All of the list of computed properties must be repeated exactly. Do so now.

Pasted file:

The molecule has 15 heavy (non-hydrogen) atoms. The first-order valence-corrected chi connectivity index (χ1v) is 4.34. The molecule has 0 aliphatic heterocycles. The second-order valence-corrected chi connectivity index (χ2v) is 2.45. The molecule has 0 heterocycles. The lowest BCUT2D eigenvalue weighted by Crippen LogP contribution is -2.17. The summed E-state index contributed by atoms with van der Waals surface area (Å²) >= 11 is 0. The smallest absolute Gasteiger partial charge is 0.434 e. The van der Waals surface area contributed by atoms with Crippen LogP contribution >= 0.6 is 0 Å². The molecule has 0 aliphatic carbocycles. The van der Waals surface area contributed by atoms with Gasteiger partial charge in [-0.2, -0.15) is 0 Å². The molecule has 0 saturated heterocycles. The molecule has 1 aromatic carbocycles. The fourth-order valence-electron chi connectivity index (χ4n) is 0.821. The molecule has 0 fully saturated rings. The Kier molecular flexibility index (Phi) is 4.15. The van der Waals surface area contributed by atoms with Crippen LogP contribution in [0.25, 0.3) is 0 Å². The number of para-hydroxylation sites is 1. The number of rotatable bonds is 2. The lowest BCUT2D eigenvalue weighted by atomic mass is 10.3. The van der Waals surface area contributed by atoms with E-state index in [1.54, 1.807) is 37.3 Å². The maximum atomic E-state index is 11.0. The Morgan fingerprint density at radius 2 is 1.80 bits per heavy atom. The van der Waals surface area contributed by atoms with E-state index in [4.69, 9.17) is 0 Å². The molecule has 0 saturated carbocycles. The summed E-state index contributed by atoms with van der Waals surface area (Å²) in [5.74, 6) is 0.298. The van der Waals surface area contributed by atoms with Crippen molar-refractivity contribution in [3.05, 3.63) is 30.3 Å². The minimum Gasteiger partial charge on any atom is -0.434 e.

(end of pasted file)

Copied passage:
The molecule has 15 heavy (non-hydrogen) atoms. The first-order valence-corrected chi connectivity index (χ1v) is 4.34. The molecule has 0 aliphatic heterocycles. The second-order valence-corrected chi connectivity index (χ2v) is 2.45. The molecule has 0 heterocycles. The lowest BCUT2D eigenvalue weighted by Crippen LogP contribution is -2.17. The summed E-state index contributed by atoms with van der Waals surface area (Å²) >= 11 is 0. The smallest absolute Gasteiger partial charge is 0.434 e. The van der Waals surface area contributed by atoms with Crippen LogP contribution >= 0.6 is 0 Å². The molecule has 0 aliphatic carbocycles. The van der Waals surface area contributed by atoms with Gasteiger partial charge in [-0.2, -0.15) is 0 Å². The molecule has 0 saturated heterocycles. The molecule has 1 aromatic carbocycles. The fourth-order valence-electron chi connectivity index (χ4n) is 0.821. The molecule has 0 fully saturated rings. The Kier molecular flexibility index (Phi) is 4.15. The van der Waals surface area contributed by atoms with Crippen LogP contribution in [0.25, 0.3) is 0 Å². The number of para-hydroxylation sites is 1. The number of rotatable bonds is 2. The lowest BCUT2D eigenvalue weighted by atomic mass is 10.3. The van der Waals surface area contributed by atoms with E-state index in [1.54, 1.807) is 37.3 Å². The maximum atomic E-state index is 11.0. The Morgan fingerprint density at radius 2 is 1.80 bits per heavy atom. The van der Waals surface area contributed by atoms with E-state index in [4.69, 9.17) is 0 Å². The molecule has 0 saturated carbocycles. The summed E-state index contributed by atoms with van der Waals surface area (Å²) in [5.74, 6) is 0.298. The van der Waals surface area contributed by atoms with Crippen molar-refractivity contribution in [3.05, 3.63) is 30.3 Å². The minimum Gasteiger partial charge on any atom is -0.434 e.